A student attending NOAA Science Camp identifies algae from a water sample, trying to determine whether they are a harmful algal type. (NOAA)

Education: For Students and Teachers

Explore an ocean's-worth of information related to our efforts to protect and restore the nation's waters from pollution. You'll find experiments and activities for elementary school students and life-long learners alike. We hope the information here helps inspire you and others to further investigate and preserve our incredible marine resources. Go ahead and dive in!

How Does Oil Act in Water?

Try this slick and simple experiment for elementary school students in class or at home to see how oil behaves with water.

What Happens to Oil on the Ocean's Surface?

Try this simple exercise for elementary school students to demonstrate what happens when oil spills and becomes mixed with the ocean.

Find the Best Way to Clean Oil off Bird Feathers

Take a look at the way oil affects bird feathers, and try different cleanup methods to find out which works best.

Mearns Rock: A Long-Term Study of Ecological Recovery

In 1990, NOAA scientists began a long-term study of "Mearns Rock," a large boulder that was oiled but not cleaned during the Exxon Valdez oil spill, to examine how marine life recovers from oil spills. They have been photographing the boulder each year since.

Oil Behavior and Beach Sediments

This exercise demonstrates how different oils can act with particular types of beaches.

What Happens During an Oil Spill?

Get the big picture of what happens when oil spills: how much oil gets spilled, what can cause a spill, who cleans it up, and how do they do it?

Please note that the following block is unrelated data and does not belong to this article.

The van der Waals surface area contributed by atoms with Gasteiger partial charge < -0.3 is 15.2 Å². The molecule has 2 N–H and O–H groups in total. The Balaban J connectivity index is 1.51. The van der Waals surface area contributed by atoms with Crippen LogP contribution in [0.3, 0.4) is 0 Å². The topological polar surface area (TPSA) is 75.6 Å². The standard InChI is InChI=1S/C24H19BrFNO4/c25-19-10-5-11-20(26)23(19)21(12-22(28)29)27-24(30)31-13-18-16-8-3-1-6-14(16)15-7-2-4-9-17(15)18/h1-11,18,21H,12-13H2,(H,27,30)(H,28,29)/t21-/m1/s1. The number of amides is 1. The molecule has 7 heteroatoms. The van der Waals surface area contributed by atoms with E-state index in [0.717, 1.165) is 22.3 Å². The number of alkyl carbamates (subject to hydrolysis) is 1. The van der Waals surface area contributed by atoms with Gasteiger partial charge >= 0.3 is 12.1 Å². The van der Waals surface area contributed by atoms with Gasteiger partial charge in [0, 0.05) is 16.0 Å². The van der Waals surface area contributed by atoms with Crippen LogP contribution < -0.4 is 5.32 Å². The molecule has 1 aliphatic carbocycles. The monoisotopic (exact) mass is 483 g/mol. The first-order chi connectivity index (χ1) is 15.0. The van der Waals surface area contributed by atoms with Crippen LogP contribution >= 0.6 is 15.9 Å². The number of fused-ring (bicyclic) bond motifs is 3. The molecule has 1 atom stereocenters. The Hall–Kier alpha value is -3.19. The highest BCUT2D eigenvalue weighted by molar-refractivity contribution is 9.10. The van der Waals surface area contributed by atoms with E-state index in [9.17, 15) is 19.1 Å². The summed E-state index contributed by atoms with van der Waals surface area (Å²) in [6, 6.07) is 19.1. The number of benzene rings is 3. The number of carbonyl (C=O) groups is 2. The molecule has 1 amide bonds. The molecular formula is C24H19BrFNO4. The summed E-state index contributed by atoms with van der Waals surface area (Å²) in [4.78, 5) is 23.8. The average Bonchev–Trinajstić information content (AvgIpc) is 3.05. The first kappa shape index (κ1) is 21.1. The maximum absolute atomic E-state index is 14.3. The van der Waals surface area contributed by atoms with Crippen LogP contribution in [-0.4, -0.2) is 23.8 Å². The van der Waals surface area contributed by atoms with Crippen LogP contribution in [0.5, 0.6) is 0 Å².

How Do Spills Happen?

Oil spills into rivers, bays, and the ocean most often are caused by accidents involving tankers, barges, pipelines, refineries, drilling rigs, and storage facilities.

Oil Spills at the Water's Edges

When oil spills into the ocean, it's especially likely to harm animals and plants near the water surface and along the shore.

Learn more in this education resource for students and teachers.

Who Takes Care of the Problem of Oil Spills?

In the United States, depending on where the oil spill occurs, either the U.S. Coast Guard or the U.S. Environmental Protection Agency takes charge of the spill response.

How to Test for Toxicity

April 19, 2017 - The testing process for determining toxicity is detailed, rigorous, and time consuming. Yet, knowing a substance’s toxic levels is important to understanding the potential risks posed to people’s health and to the environment. NOAA marine ecologist Alan Mearns explores the science of toxicity testing.

Extra Credit: Additional Educational Resources

Browse these other online resources aimed at students and teachers interested in ocean, coastal, and pollution issues.